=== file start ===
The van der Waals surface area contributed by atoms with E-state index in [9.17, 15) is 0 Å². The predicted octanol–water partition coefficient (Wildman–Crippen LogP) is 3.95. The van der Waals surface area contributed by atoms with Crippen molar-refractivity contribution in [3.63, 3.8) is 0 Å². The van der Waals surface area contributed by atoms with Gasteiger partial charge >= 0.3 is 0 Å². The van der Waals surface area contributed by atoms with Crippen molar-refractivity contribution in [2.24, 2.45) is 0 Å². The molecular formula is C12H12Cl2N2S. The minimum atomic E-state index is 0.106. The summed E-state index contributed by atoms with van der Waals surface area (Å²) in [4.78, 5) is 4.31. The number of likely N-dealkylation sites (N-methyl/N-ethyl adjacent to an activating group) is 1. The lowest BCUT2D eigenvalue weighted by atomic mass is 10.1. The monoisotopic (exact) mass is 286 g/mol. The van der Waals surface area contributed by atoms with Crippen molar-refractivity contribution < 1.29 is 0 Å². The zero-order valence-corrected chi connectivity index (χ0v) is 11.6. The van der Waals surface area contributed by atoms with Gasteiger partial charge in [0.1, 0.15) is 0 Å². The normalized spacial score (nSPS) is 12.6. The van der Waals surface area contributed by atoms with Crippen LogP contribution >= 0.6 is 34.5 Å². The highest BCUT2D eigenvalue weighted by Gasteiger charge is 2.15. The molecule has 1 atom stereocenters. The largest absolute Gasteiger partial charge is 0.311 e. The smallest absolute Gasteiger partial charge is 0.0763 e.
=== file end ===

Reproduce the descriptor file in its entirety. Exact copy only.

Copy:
The van der Waals surface area contributed by atoms with E-state index in [9.17, 15) is 0 Å². The predicted octanol–water partition coefficient (Wildman–Crippen LogP) is 3.95. The van der Waals surface area contributed by atoms with Crippen molar-refractivity contribution in [3.63, 3.8) is 0 Å². The van der Waals surface area contributed by atoms with Gasteiger partial charge >= 0.3 is 0 Å². The van der Waals surface area contributed by atoms with Crippen molar-refractivity contribution in [2.24, 2.45) is 0 Å². The molecular formula is C12H12Cl2N2S. The minimum atomic E-state index is 0.106. The summed E-state index contributed by atoms with van der Waals surface area (Å²) in [4.78, 5) is 4.31. The number of likely N-dealkylation sites (N-methyl/N-ethyl adjacent to an activating group) is 1. The lowest BCUT2D eigenvalue weighted by atomic mass is 10.1. The monoisotopic (exact) mass is 286 g/mol. The van der Waals surface area contributed by atoms with Crippen molar-refractivity contribution < 1.29 is 0 Å². The zero-order valence-corrected chi connectivity index (χ0v) is 11.6. The van der Waals surface area contributed by atoms with Gasteiger partial charge in [0.1, 0.15) is 0 Å². The normalized spacial score (nSPS) is 12.6. The van der Waals surface area contributed by atoms with Crippen LogP contribution >= 0.6 is 34.5 Å². The highest BCUT2D eigenvalue weighted by Gasteiger charge is 2.15. The molecule has 1 atom stereocenters. The largest absolute Gasteiger partial charge is 0.311 e. The smallest absolute Gasteiger partial charge is 0.0763 e.